What’s hope got to do with IBD? Everything!

It’s the season of gratitude, which can often be difficult to come to grips with when you’re dealing with a chronic illness like Crohn’s and ulcerative colitis. But, hope—hope is a vital part of each of our patient journeys. Hope for brighter days. Hope for feeling symptom-free. Hope for a year without a hospital visit. Hope for figuring out a way to manage our disease. Hope for a cure one day. The list goes on. This week—a guest post from a resilient mom whose son, Jake, was diagnosed with ulcerative colitis in 2014, at the age of six. image0 Sharon Pevsner of California shares how reflection, renewal, and readjustment helps her take on the unpredictability and the challenges IBD brings to her family. I’ll let her take it away…

In 2014, my 6-year-old son, Jake, had just started kindergarten and joined his 9-year-old sister at the same school. To say he was excited would be an understatement. He took to kindergarten like a fish to water. He loved school; his friends, recess and more recess. This Mom finally had one drop off and several uninterrupted hours alone!

Several months into the new school year, Jake’s teacher found him doubled over on the playground. We didn’t make much of it at home until the day I noticed blood in the toilet. The blood set off alarm bells and a run to the pediatrician whom in turn sent us to the GI. He was confident that it was a case of internal hemorrhoids and Jake would be fine after a colonoscopy. After the procedure, the doctor came out and nonchalantly said “it’s not hemorrhoids, I think he has ulcerative colitis.” I had never heard of that before and was stunned. What exactly is that? What does this mean? A quick search of Google and my head was imploding. I had more questions than answers and my heart raced. The doctor was convinced that a course of sulfazaline would put him into remission and never mentioned diet, complications or anything else. Life went on for six months like usual. Until Jake started to bleed again.

Six years later

Since diagnosis, Jake has been hospitalized six times for a total of 60-plus days. As his mom, I have learned so much about IBD, diet, medications, extra manifestations of IBD, persistence, patience, gut feeling, anger, despair, love, faith and most of all, hope. image1 (12)

We have come a long way in six years. I clearly recall one day when my son was so ill and we were in the ER of our local Children’s Hospital. He was doubled over in pain and the doctors didn’t have a diagnosis for what was wrong. Jake looked me square in the eyes and said, “Mom, don’t you know I’m just trying to stay alive.” He was eight-years-old. I felt the wind leave me and held onto everything I had. The diagnosis? C.diff.  Another piece of the IBD puzzle I knew nothing about. That hospital stay left me emotionally broken.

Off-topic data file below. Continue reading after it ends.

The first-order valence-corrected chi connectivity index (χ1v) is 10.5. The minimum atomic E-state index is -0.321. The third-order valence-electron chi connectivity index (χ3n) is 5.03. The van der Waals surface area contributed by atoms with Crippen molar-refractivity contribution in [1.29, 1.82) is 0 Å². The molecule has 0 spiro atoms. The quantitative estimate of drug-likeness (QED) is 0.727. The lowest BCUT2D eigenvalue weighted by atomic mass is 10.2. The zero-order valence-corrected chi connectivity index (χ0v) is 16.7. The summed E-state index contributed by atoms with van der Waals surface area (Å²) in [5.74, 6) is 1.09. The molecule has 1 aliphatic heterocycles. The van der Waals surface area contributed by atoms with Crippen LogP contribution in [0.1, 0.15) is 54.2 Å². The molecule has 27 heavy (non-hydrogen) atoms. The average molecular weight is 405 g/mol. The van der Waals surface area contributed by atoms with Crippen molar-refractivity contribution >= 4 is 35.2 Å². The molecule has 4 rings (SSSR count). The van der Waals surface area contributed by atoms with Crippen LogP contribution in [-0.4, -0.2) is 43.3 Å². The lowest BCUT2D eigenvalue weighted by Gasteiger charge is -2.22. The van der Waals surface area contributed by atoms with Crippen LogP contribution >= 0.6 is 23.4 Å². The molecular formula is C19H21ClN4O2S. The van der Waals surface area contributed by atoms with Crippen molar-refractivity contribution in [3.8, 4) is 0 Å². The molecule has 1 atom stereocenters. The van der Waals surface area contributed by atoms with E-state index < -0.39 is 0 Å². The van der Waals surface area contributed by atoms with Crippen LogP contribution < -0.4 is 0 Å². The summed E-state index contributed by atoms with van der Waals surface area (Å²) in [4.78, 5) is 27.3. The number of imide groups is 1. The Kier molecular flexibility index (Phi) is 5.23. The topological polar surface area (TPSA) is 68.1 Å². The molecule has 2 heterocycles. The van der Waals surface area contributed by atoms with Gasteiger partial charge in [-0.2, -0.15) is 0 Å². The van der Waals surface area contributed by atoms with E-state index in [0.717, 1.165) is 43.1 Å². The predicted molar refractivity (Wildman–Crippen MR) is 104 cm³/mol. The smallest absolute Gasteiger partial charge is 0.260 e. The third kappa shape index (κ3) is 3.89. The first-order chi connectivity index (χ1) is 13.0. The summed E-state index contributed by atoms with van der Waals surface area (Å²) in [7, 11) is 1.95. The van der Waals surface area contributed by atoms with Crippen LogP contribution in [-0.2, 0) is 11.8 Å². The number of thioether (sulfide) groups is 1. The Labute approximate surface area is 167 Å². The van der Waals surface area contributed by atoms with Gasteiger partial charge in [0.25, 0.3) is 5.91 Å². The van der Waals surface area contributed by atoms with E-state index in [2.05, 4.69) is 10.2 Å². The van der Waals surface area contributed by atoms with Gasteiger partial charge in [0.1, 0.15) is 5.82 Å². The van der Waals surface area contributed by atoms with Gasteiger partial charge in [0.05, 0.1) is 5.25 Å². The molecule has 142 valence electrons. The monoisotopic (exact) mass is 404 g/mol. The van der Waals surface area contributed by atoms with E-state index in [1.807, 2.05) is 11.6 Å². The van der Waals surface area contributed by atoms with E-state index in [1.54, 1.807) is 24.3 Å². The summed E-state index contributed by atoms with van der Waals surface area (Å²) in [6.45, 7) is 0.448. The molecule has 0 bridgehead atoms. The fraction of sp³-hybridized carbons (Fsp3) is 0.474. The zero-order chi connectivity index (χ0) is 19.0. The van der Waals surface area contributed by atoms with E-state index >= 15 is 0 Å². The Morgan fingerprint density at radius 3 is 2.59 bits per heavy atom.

How do you hold onto hope when everything feels like it’s falling apart?

When I look back on our journey, several things come to mind. For me, hope and faith have gone hand in hand. I believe there are better days coming and that there is a cure on the horizon. Like faith, I believe hope comes in a variety of ways. Just as the sun rises each day, I take that as a moment to work my three R’s: reflect, renew and readjust.

Reflection: I need to see how far we have come. Each day that my son makes it to school, is a small victory. Slept through the night? Another victory. There was a period of months that our lives were thrown upside down. My son started suffering seizures two years after his IBD diagnosis. While we are not in remission today, we are far from those frenzied ER days and even if we were to encounter that again, the knowledge we have gained will keep us steady as we navigate rough waters.

Renew: You must take care of yourself in whatever means possible. This journey doesn’t just affect the sick child, it effects the entire family unit. image0 (1)Therapy, exercise, massage, friends, a night away. The reason airlines tell you to put on your own air mask before helping your child is because if you aren’t stable, your child won’t be either. I have bad days. Labs that are horrible can throw me into despair. I go back to faith. In Hebrews 11.1 “Faith is the assurance of things hoped for, the conviction of things not seen.” I allow myself a day to be sad and angry and then I rise again. My son is a warrior and I will be too.

Readjust: I have joined countless Facebook groups on IBD, epilepsy, diet and other therapies. I need to make sure that what I get out of the group meets or exceeds my expectations. Early in our journey I was in a group that gave me anxiety every time I read a new post. I realized that that particular group wasn’t for me and I exited it and found others that fit our philosophies and experiences. I have had to adjust my expectations of friends (they mean well, don’t they?) and even have had to take a step back from some friendships that don’t nurture me. My goal is to get my son into remission and give him as normal a childhood as possible. Celebrating the “moments’ that happen in a day rather than waiting for the perfect day or the perfect lab report. Adjusting your attitude to celebrate individual moments brings everything into perspective.

IBD is a marathon, not a sprint hopephoto

Hope arises in new advances that are being researched every day in the cure and treatment of IBD. Hope is in the latest clinical trial that posted that includes children. Hope is watching my son with a fecal calprotectin of 2700 hit the ball to the outfield for a double.

Hope is in the simple things. As long as I have hope, I have the ability to change tomorrow for my son and for myself. We all do. You are not alone in this journey. I wish each and every IBD family peace, love, faith, and hope on their journeys.

 

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